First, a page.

CONAN: So as you look at this alignment, these conferences that are emerging as 14 and eventually we think 16-team conferences, there is a lot of thought about these four super conferences that are going to be so powerful they can afford to just blow away the NCAA.
PESCA: Yeah. And that, you know, this is an idea that's been going on for a while. In the 1960s, there was talk of UCLA and USC and Alabama and all the big teams of the day getting together in a super conference, and that scared a lot of people. You know, more or less, what we have now is a few super conferences, and it's really hard to compete with the SEC, which, you know, has champions of college of football for - if Alabama wins, that will be I think five years in a row. And then you have the Pac-10, really the Pac-12 now. The Pac is enlarging.
PESCA: And in football, the Big Ten and the Big 12, those are really youth conferences. The Big East and the ACC are a little on the outskirts. And then this independent team, Notre Dame, which as recently as last year, I was just listening to a podcast in preparation for this show from last year where they talked about this in depth. And everyone on this podcast from one year ago were saying, well, we all know that Notre Dame is going to have to align with some conference because the possibility of Notre Dame, you know, becoming - being the great team that they once were is very small. And here they are as an undefeated team about to play in the finals.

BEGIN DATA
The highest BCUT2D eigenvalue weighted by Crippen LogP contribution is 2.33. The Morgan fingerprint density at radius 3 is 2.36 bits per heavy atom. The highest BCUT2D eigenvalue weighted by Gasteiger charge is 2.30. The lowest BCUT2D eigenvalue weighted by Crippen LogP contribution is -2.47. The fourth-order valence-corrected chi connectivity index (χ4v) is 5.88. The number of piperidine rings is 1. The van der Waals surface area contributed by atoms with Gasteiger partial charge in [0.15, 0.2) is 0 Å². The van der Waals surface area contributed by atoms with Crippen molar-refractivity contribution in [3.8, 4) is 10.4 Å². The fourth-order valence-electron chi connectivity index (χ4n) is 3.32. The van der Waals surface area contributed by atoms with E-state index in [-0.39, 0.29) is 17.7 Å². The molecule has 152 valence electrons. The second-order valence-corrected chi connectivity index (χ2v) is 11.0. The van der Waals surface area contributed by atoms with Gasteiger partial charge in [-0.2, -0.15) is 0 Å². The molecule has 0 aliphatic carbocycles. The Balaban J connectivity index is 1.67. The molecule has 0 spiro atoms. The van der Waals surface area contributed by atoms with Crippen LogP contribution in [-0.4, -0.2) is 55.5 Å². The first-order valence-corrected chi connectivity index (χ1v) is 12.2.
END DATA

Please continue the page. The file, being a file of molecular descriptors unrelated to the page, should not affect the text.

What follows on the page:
But, yeah, so there probably will be super conferences. I don't know if that's good or bad for college football. It seems like it intimidates everyone outside the big time conferences. But a case could be made that that's kind of where we are already.
CONAN: Well, and you said, for example, the WAC has gone away. The Big East seems to be in complete shambles.
PESCA: Yeah, the Big East will be having such eastern stalwarts as San Diego joining them, Boise - now Boise is a great football school, don't get me wrong, having avowed to be anywhere near (unintelligible)
CONAN: Well, that's Smurf turf.
PESCA: Yeah, Houston is going to be joining the Big East. They just invited Eastern Carolina. Anytime you get the multi-directional schools, you know you're in a little bit of trouble. So, Eastern Carolina and Tulane is going to join the Big East. Things come and go. The Big East was started as a basketball conference. And when the money wasn't so huge back in the '70s when it started, it was a great idea. But now, like Jim Boeheim says, it doesn't make so much sense to - well, Jim Boeheim's complaint with that football shouldn't be running the show. But the idea of a basketball-only conference isn't that viable.
The way the economics of college basketball, by the way, are, the tournament is worth, you know, $770 million a year to broadcast it. The tournament drives everything, but regular play is not such an economic engine, whereas college football, any given Saturday, you know, the town of Lincoln, Nebraska, becomes - sorry, the stadium in Lincoln, Nebraska, becomes the third largest city in the state of Nebraska on a football Saturday. That's always been such, but now, a very strong case can be made that college football is the second favorite sport in America, behind only pro football. Lots of money there.
CONAN: And what does this do, though? Is there any test when schools leave the places that they've been forever, their traditional rivalries, the places - the schools they've played forever, what does that do to do their fan base?